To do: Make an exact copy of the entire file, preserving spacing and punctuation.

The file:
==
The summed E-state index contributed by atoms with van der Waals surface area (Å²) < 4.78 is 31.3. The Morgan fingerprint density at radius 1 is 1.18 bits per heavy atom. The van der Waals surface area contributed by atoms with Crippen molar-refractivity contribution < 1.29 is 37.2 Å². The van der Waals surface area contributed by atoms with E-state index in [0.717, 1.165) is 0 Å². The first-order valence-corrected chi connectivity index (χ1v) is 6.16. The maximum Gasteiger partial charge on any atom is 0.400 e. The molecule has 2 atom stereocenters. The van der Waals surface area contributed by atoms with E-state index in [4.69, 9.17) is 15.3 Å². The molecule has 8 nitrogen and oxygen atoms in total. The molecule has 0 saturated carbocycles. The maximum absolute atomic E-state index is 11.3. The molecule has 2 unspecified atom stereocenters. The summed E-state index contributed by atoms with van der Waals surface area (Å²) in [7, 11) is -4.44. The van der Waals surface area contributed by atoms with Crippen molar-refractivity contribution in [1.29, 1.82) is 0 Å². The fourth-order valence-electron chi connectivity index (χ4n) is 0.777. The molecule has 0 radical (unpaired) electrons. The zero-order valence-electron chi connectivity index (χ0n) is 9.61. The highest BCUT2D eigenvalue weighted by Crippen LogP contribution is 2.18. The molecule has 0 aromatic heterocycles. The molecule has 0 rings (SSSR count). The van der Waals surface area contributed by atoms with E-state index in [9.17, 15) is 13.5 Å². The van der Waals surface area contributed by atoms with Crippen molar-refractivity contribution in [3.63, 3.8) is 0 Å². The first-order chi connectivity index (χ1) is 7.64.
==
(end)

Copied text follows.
The summed E-state index contributed by atoms with van der Waals surface area (Å²) < 4.78 is 31.3. The Morgan fingerprint density at radius 1 is 1.18 bits per heavy atom. The van der Waals surface area contributed by atoms with Crippen molar-refractivity contribution < 1.29 is 37.2 Å². The van der Waals surface area contributed by atoms with E-state index in [0.717, 1.165) is 0 Å². The first-order valence-corrected chi connectivity index (χ1v) is 6.16. The maximum Gasteiger partial charge on any atom is 0.400 e. The molecule has 2 atom stereocenters. The van der Waals surface area contributed by atoms with E-state index in [4.69, 9.17) is 15.3 Å². The molecule has 8 nitrogen and oxygen atoms in total. The molecule has 0 saturated carbocycles. The maximum absolute atomic E-state index is 11.3. The molecule has 2 unspecified atom stereocenters. The summed E-state index contributed by atoms with van der Waals surface area (Å²) in [7, 11) is -4.44. The van der Waals surface area contributed by atoms with Crippen molar-refractivity contribution in [1.29, 1.82) is 0 Å². The fourth-order valence-electron chi connectivity index (χ4n) is 0.777. The molecule has 0 radical (unpaired) electrons. The zero-order valence-electron chi connectivity index (χ0n) is 9.61. The highest BCUT2D eigenvalue weighted by Crippen LogP contribution is 2.18. The molecule has 0 aromatic heterocycles. The molecule has 0 rings (SSSR count). The van der Waals surface area contributed by atoms with E-state index in [9.17, 15) is 13.5 Å². The van der Waals surface area contributed by atoms with Crippen molar-refractivity contribution in [3.63, 3.8) is 0 Å². The first-order chi connectivity index (χ1) is 7.64.